Atlantis: Bearer of Fruit By David Speight

Atlantis: Bearer of Fruit By David Speight 150 150 Reader Views Kids

Atlantis: Bearer of Fruit
David Speight
CreateSpace (2011)
ISBN 9781466271340
Reviewed by Ben Weldon (age 14) for Reader Views (3/11)

Article first published as Book Review: Atlantis: Bearer of Fruit by David Speight on Blogcritics.

“Atlantis: Bearer of Fruit” by David Speight is the story of Aedon, a young, un-honored prince of Atlantis.  At the educatory (a school of Atlantis), Aedon meets Faeraud, a young prince driven by a hunger for power and rank.  Aedon and Faeraud create an alliance between themselves so that they can attain certain status on leaving the educatory.  Aedon must pass many challenges if he is to meet his goal of being recognized as a true prince and having a family he can turn to in times of need.  Can Aedon find a truly happy life in a world run by greed, corruption, and selfishness?

Aedon had never been fully acknowledged as a prince of Atlantis.  Instead, he was invisible, just another person on the streets of any city.  That was about to change.  His genetikos-replica was about to occur.  Soon he would be recognized as the true prince of Atlantis he had always known himself to be.  Will Aedon’s genetikos-replica prove him to be a prince of Atlantis, or will it confirm everyone’s previous suspicions?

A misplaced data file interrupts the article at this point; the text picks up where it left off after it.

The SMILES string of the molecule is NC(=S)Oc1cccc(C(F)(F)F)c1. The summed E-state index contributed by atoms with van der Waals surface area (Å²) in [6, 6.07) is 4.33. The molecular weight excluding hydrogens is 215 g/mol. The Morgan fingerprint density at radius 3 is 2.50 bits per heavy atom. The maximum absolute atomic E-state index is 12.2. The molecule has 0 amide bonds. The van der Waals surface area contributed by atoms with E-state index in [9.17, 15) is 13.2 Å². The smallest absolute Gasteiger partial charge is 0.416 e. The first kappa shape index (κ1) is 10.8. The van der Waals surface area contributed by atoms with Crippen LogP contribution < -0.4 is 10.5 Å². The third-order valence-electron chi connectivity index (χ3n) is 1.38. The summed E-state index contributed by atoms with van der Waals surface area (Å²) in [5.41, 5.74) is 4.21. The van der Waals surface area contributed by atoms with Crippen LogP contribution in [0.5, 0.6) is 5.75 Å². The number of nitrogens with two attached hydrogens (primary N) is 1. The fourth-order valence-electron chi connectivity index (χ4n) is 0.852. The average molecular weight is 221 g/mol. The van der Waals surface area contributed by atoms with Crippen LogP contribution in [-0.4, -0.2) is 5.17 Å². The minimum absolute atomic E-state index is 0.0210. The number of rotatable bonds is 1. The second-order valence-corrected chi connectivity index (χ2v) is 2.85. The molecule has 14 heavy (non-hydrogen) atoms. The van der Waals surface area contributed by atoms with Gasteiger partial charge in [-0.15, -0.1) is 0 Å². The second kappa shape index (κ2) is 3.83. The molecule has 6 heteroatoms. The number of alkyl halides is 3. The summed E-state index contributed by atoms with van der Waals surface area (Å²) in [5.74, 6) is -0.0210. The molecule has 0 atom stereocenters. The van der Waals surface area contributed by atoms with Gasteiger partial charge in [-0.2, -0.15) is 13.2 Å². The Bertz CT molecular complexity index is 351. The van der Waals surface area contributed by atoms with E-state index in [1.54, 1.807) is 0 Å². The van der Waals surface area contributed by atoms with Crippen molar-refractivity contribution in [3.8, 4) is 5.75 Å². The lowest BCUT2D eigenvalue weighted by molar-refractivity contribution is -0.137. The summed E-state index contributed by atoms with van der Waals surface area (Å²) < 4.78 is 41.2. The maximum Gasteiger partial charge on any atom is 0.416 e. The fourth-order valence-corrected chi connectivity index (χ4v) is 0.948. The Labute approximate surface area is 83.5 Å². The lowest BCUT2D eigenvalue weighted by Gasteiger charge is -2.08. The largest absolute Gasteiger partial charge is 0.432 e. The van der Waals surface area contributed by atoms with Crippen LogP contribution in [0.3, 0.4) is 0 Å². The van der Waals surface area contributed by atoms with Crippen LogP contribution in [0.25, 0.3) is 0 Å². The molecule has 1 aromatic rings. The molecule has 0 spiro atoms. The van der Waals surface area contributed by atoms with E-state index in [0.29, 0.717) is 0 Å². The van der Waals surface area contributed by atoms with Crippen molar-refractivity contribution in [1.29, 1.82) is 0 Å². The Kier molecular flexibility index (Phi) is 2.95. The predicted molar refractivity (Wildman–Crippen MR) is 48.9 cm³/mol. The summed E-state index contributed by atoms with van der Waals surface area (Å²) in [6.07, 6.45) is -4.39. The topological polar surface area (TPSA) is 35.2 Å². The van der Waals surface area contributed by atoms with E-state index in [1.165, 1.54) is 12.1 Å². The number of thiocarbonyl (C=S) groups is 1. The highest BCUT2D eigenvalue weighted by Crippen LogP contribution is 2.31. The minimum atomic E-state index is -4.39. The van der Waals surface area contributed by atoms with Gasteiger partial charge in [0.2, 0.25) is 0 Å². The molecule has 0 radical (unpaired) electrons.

When the ruling prince of Atlantis falls gravely ill and is dying, Aedon must find fruit from the Foreverlasting Tree to heal him.  He, two friends, an orangutan and a duck, set forth on a perilous quest towards a dangerous unknown to find the fruit.  After passing dangers such as a pit of deadly pythons and a group of skilled soldiers set on finding the fruit for themselves, Aedon and his traveling companions finally arrive at the lake where the fruit is held.  Can Aedon and his friends get the fruit before it is too late?

Overall “Atlantis: Bearer of Fruit” was entertaining, a fun read, and I would recommend this book to people who like adventure.  However, at times it seemed as if the author was trying to have too many individual plot lines running at once and it was a bit time-consuming because of so many pages.

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